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Re: [ft] Free Fonts

From: Dave Crossland
Subject: Re: [ft] Free Fonts
Date: Tue, 2 Jun 2009 21:04:40 +0100

2009/6/2 Werner LEMBERG <address@hidden>:
>>> [...] in Germany those fonts are called `Brotschriften' (which
>>> somehow translates to `fonts for daily use').
>> Okay, good to have that confirmed by a German (I assume you are?)
> I'll send you my second for this insult.  I'm Austrian :-)

Haha sorry - I'll surely buy you a beer when we eventually meet :-)

>> I assert that the general case is that all designs published in this
>> catalogue are protected as artistic works (ie basically forever) and
>> there are some exceptions such as the USA, France, Germany and
>> Switzerland, where they are not.
> Hmm.  I can't believe that for a very simple reason: If you use an
> artistic work, you have to pay copyright fees.  But noone is paying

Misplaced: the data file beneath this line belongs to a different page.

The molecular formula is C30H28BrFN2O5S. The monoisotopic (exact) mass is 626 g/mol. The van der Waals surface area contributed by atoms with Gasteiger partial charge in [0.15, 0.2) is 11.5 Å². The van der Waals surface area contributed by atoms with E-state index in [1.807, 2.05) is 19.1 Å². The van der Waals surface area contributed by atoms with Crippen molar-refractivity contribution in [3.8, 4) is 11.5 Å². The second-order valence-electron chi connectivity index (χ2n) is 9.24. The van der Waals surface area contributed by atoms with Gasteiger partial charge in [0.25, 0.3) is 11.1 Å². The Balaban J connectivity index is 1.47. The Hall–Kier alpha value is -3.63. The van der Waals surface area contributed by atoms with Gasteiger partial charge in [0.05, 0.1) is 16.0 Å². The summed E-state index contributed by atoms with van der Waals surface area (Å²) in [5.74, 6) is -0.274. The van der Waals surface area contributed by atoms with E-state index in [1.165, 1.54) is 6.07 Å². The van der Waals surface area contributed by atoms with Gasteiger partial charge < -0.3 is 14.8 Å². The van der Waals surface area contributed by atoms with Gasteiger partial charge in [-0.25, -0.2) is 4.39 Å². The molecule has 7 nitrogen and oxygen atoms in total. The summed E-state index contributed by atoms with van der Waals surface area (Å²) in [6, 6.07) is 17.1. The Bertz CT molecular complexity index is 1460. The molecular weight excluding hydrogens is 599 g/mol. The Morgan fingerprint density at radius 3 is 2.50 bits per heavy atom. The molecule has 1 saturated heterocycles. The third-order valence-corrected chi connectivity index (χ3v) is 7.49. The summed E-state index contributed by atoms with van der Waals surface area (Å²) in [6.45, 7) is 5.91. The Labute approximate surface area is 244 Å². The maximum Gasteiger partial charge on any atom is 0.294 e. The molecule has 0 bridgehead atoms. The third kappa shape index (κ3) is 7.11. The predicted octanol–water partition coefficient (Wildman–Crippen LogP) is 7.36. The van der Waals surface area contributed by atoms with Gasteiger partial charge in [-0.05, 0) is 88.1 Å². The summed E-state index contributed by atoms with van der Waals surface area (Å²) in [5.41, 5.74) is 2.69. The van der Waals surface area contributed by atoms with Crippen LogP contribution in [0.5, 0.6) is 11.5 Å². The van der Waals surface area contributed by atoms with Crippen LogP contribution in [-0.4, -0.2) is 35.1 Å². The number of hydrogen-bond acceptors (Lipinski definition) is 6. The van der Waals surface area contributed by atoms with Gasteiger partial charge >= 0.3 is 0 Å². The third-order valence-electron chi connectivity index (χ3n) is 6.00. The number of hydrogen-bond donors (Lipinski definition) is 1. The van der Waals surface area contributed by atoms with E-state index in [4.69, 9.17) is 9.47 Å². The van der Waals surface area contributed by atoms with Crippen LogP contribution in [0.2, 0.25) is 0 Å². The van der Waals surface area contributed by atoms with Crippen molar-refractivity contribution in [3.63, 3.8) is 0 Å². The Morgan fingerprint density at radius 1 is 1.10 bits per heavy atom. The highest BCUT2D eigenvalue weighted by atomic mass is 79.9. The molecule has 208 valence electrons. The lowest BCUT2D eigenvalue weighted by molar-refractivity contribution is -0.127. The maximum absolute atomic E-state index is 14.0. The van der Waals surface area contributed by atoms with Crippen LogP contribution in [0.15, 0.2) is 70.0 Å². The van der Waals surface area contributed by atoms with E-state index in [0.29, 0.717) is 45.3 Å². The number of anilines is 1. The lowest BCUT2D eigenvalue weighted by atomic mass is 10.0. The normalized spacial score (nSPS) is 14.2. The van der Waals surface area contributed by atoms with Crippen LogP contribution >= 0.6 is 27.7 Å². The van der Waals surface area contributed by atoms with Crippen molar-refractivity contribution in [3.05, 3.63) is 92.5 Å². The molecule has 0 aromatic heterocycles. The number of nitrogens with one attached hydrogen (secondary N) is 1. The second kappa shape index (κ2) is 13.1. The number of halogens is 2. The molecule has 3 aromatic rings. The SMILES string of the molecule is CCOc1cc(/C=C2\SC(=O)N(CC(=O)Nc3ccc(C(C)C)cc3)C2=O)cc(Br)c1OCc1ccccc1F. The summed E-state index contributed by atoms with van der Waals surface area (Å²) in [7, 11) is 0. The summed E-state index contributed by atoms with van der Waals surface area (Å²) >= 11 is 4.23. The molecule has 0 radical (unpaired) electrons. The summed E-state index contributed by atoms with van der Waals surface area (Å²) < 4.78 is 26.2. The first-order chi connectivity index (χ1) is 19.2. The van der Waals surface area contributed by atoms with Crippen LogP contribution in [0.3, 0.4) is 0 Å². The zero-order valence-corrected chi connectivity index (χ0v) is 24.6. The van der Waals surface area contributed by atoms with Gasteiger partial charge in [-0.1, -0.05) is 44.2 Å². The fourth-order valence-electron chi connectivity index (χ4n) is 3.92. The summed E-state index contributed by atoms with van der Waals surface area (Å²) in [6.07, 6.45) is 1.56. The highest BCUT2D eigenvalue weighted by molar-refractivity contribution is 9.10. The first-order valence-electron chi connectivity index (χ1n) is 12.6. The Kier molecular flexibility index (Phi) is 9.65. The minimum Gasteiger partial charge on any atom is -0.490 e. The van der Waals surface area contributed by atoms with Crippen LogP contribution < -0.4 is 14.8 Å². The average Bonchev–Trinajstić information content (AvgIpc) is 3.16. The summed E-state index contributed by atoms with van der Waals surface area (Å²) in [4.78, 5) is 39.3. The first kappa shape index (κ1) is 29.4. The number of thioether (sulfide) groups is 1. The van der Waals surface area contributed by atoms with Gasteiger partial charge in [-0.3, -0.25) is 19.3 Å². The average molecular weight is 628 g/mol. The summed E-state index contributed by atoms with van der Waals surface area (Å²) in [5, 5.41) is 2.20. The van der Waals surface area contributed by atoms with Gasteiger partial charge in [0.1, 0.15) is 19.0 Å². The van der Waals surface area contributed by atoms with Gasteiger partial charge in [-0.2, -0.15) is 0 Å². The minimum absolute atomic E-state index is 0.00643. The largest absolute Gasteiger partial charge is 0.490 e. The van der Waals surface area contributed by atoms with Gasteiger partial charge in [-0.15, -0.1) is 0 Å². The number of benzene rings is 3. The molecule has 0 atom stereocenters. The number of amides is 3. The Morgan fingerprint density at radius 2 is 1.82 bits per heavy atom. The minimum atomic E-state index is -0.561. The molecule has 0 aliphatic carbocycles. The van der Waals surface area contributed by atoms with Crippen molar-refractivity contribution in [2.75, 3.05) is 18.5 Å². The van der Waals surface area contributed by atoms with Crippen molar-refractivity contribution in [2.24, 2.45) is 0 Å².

> fees for using a font in a book!

The UK law has made making copies in the process of printing, _when
the copies are licensed_, a specific exemption from normal copyright
restrictions - see - so if a
font vendor tried to do this, people would be within their rights to
disobey this part of the agreement, I think.

And this kind of exception would be why permission to use a font on
unlimited size print runs is just a de facto common place thing now,
and I think if a vendor did try it, the market would reject it as too
restrictive even if it was enforceable.

I've never seen such a license, but I don't license proprietary fonts
though, so I've asked if anyone on Typophile knows of any vendors
trying this at :-)

> In other words, font shapes in
> general are not covered at all by normal copyright.  You need
> something special -- the Vienna agreement or similar laws -- to get
> some protection.

I think it is important not to spread that idea, because if someone
scans and redigitised that 1982 catalogue and the fonts wind up in
GNU/Linux distributions and Monotype sues them, that would not be

I think "font shapes in general are covered by normal artistic
copyright, some countries have exceptions to this" is more accurate.


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